"This Story Will Change captures the long arc of a marriage and its messy, human ending: ambivalence, heartbreak, deep grief and unexpected flashes of hope and joy . . . Elizabeth Crane's wry, vulnerable memoir chronicles the dissolution of her marriage in sharp, intimate detail." —Shelf Awareness
"In this gorgeous, impressionistic memoir, fiction writer Crane turns to nonfiction to investigate her marriage and its dissolution . . . [She] resists cliché and refuses easy resolution, offering instead a fractured yet richly drawn portrait of a painful year and its surprising gifts." —Booklist (starred review)
"Divorce memoirs come in two main flavors: the doers and the done-to. This is definitely a done-to, with torrents of internal monologue revisiting and rehashing conversations and events, and the author renders it all compellingly and insightfully. Readers who have enjoyed Crane’s path through autobiographical fiction are sure to love this refreshing memoir . . . Reading about another person's pain should not be this enjoyable, but Crane's writing, full of wit and charm, makes it so." —Kirkus Reviews (starred review)
“All memoirs claim to be true stories, but I haven’t read a truer story than this one. I laugh-cried and cry-cried. Elizabeth Crane’s This Story Will Change is not a divorce book. There is no praying, but there is definitely some eating—and plenty of loving, though not in, as she writes, a ‘losing one dude and then meeting a new dude and then everything is better’ kind of way. What there is, in spades, is truth. And the truth is, the story—the life—changes, and it will keep changing.” —Maggie Smith, author of Keep Moving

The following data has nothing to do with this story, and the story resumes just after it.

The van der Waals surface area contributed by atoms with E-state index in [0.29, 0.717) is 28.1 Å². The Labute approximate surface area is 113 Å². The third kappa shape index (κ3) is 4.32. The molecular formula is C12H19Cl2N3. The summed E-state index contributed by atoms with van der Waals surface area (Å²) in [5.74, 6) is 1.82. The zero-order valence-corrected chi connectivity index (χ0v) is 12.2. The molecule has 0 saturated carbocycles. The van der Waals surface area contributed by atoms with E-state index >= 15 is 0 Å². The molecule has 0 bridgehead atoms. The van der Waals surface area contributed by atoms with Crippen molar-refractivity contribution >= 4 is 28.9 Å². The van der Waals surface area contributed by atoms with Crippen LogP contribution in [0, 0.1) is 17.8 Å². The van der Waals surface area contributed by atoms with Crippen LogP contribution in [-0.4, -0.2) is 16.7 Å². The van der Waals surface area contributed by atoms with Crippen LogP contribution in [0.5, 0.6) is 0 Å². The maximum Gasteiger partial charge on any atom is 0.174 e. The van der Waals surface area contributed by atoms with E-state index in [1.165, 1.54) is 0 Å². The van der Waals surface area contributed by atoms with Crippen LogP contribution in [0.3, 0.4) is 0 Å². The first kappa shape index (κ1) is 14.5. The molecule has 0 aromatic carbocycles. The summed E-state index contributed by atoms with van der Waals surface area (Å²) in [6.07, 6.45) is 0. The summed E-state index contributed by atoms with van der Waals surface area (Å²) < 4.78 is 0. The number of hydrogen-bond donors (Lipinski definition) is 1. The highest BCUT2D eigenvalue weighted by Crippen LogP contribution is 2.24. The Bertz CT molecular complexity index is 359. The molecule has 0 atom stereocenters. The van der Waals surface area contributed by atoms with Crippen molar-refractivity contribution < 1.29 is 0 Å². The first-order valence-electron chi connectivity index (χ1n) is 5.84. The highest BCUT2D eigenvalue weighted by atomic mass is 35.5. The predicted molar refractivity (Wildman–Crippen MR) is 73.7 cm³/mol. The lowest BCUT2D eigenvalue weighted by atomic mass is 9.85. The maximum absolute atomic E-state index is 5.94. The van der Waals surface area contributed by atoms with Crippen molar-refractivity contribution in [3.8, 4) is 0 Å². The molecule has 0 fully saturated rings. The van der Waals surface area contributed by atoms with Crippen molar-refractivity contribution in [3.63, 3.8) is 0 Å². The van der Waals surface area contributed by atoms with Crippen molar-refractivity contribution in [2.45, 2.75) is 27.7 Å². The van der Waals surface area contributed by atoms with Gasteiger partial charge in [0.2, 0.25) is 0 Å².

"Elizabeth Crane has written a book that feels like intimate company and impossible grace. It’s also impossible to put down. The momentum of this book doesn’t come from making us wonder how the story ends, but from its insistence that the end of the story is just the beginning. Crane is hilarious, generous, and constantly attuned to the complexities and absurdities of her life. In the fragments of this book, she has done the remarkable work of finding a structure that feels like the texture of thought itself: the way the mind returns to the scene of a terrible crime (or a great love) and approaches it from as many angles as possible. This book is picking up the shards of something big and beautiful and broken—a marriage—and rather than trying to put these fragments back together, it uses them to create something utterly new." —Leslie Jamison, author of Make It Scream, Make It Burn